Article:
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What Do Salaried Workers in NJ Need to Know About the New Overtime Rule?

Posted by Jamison Mark on Jun 6, 2024 9:00:00 AM

DOL Blog

In April, the Department of Labor (DOL) announced that it was extending overtime pay protection to cover more U.S. workers. Many workers, including certain executive, administrative, and professional (EAP) employees who meet specified salary guidelines, are exempt from overtime provisions. The new DOL rule seeks to ensure fair pay by updating the amounts these workers must be paid to be classified as exempt from overtime requirements.

Currently, salaried employees who make at least $684 per week (or a full-year salary of $35,568) are not entitled to overtime pay under the Fair Labor Standard Act (FLSA). The department’s new rule raises the pay threshold beyond which specified salaried employees must be compensated at 150% of their regular pay for hours worked in excess of 40 per week. This change is expected to impact approximately 4 million workers nationwide.


What changes must employers make?

The new DOL requires that, beginning on July 1, 2024, employers must track the hours of salaried employees who are paid less than $844 per week ($43,888 per year for full-time, year-round workers). Like hourly workers, these employees will be entitled to receive one and a half times their normal rate of pay for overtime hours. On January 1, 2025, this threshold will increase again. After that date, workers earning less than $1,128 per week ($58,656 per year) will be entitled to overtime pay.

Employers that have salaried employees earning less than these threshold amounts can choose to either increase employees’ salaries or reclassify them as nonexempt. If reclassifying employees, they will need to implement time tracking systems and train newly exempt employees on time tracking procedures, ensuring that all hours worked are appropriately accounted for. Employers should make it clear that for these employees, off-the-clock work will not be allowed.


How did the DOL determine the new thresholds?

Explaining the impact of its new rule on workers, the DOL states, “One of the basic principles of the American workplace is that a hard day’s work deserves a fair day’s pay.” The guarantee of a higher pay rate for longer hours is one of the key ways the FLSA supports this idea. However, the department determined that the current salary threshold for exempting employees from overtime protection was insufficient. When employees earning as little as $684 per week are required to work long hours, their hourly pay rates can quickly plummet. For example, an employee earning $700 per week for 40 hours of work is paid $17.50 per hour, while the same employee earning the same salary but working 50 hours per week is paid just $14 per hour.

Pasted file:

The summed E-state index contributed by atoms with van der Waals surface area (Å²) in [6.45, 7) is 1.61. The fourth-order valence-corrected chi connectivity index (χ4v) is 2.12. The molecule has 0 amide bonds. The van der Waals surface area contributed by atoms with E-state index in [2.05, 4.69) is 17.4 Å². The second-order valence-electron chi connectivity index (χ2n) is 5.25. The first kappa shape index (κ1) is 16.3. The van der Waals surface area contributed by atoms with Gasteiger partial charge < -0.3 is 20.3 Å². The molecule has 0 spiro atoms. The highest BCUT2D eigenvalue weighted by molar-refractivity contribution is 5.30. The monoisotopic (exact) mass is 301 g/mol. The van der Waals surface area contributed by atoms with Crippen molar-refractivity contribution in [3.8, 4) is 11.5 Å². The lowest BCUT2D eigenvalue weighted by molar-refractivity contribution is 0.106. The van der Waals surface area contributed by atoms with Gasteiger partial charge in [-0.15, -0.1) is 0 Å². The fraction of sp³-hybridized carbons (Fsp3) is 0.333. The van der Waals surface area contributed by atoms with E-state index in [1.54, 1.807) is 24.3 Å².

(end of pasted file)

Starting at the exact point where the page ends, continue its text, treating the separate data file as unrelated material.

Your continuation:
The department determined that by setting the salary threshold equivalent to the 35th percentile of weekly earnings for full-time salaried workers in the lowest wage Census region (currently the South at $1,128 per week), the DOL better fulfills its obligation under the FLSA to define who is employed in a bona fide EAP capacity. This is a new way of calculating the threshold salary for overtime exemption, and following the initial bump on July 1, 2024, this standard will be used to adjust the threshold every three years. Prior to implementation of the full increase, the DOL created a step up to $844 per week, which represents an inflation-based adjustment to the current calculation.


What if my employer doesn’t adjust my pay or status?

If you’re earning less than these increased threshold amounts after their implementation date, then your employer must begin tracking your hours and paying you overtime for any work beyond a 40-hour workweek. Employers are free to define their workweek as any continuous 7-day period; however, the workweek must remain constant and be clearly communicated to employees. If your employer fails to make the changes required by the new rule (or if they are not following the current rule), then you can initiate a claim for the pay you deserve.

The NJ Department of Labor handles wage and hour claims, including those related to overtime, that are valued at no more than $50,000. You can initiate a claim with the NJ DOL online or by mail. Be aware, however, that this process requires you to waive your right to any amount in excess of $50,000. The alternative is to file suit with the Superior Court. The court can order your employer to compensate you for all back pay owed in addition to attorney’s fees and liquidated damages of up to 200% of the unpaid wages. The employer can further be ordered to pay penalties and fines to the state. Employers who knowingly and willfully violate New Jersey’s wage and hour laws can also be subject to additional fines and even imprisonment.

If you believe your New Jersey employer is paying you less than the law requires, the Mark Law Firm can help. Our experienced employment attorneys can assess the facts of your case, help you understand your rights under New Jersey and federal law, and, if appropriate, file an action with the Superior Court. Even if your claim is under the $50,000 limit for filing a claim through the NJ DOL, an attorney can help ensure your claim is filed appropriately and give you the best possible chance of recovery.


Topics: Wage & Hour, Employment Law

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